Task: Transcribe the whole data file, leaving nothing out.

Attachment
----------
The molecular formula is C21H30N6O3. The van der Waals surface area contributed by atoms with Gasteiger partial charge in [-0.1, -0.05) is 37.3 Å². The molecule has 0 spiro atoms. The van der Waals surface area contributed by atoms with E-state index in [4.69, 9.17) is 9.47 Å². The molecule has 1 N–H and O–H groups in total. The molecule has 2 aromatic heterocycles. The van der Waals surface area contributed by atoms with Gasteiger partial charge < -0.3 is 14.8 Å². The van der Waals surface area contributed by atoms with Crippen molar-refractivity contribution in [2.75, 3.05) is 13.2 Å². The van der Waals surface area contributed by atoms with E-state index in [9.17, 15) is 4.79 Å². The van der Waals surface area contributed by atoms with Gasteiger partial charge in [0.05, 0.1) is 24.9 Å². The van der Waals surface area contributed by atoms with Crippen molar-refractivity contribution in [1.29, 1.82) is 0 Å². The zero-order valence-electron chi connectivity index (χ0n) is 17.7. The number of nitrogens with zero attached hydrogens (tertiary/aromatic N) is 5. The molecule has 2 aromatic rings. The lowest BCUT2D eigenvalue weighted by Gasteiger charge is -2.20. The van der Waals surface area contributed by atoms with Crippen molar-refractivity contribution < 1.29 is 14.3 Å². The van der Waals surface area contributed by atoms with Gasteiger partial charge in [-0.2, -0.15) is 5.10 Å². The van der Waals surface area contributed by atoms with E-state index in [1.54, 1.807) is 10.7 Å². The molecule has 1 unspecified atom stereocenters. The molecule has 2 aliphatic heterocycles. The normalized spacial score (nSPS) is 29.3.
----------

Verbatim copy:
The molecular formula is C21H30N6O3. The van der Waals surface area contributed by atoms with Gasteiger partial charge in [-0.1, -0.05) is 37.3 Å². The molecule has 0 spiro atoms. The van der Waals surface area contributed by atoms with E-state index in [4.69, 9.17) is 9.47 Å². The molecule has 1 N–H and O–H groups in total. The molecule has 2 aromatic heterocycles. The van der Waals surface area contributed by atoms with Gasteiger partial charge < -0.3 is 14.8 Å². The van der Waals surface area contributed by atoms with Crippen molar-refractivity contribution in [2.75, 3.05) is 13.2 Å². The van der Waals surface area contributed by atoms with E-state index in [9.17, 15) is 4.79 Å². The van der Waals surface area contributed by atoms with Gasteiger partial charge in [0.05, 0.1) is 24.9 Å². The van der Waals surface area contributed by atoms with Crippen molar-refractivity contribution in [1.29, 1.82) is 0 Å². The zero-order valence-electron chi connectivity index (χ0n) is 17.7. The number of nitrogens with zero attached hydrogens (tertiary/aromatic N) is 5. The molecule has 2 aromatic rings. The lowest BCUT2D eigenvalue weighted by Gasteiger charge is -2.20. The van der Waals surface area contributed by atoms with Crippen molar-refractivity contribution < 1.29 is 14.3 Å². The van der Waals surface area contributed by atoms with Gasteiger partial charge in [-0.2, -0.15) is 5.10 Å². The van der Waals surface area contributed by atoms with E-state index in [1.54, 1.807) is 10.7 Å². The molecule has 1 unspecified atom stereocenters. The molecule has 2 aliphatic heterocycles. The normalized spacial score (nSPS) is 29.3.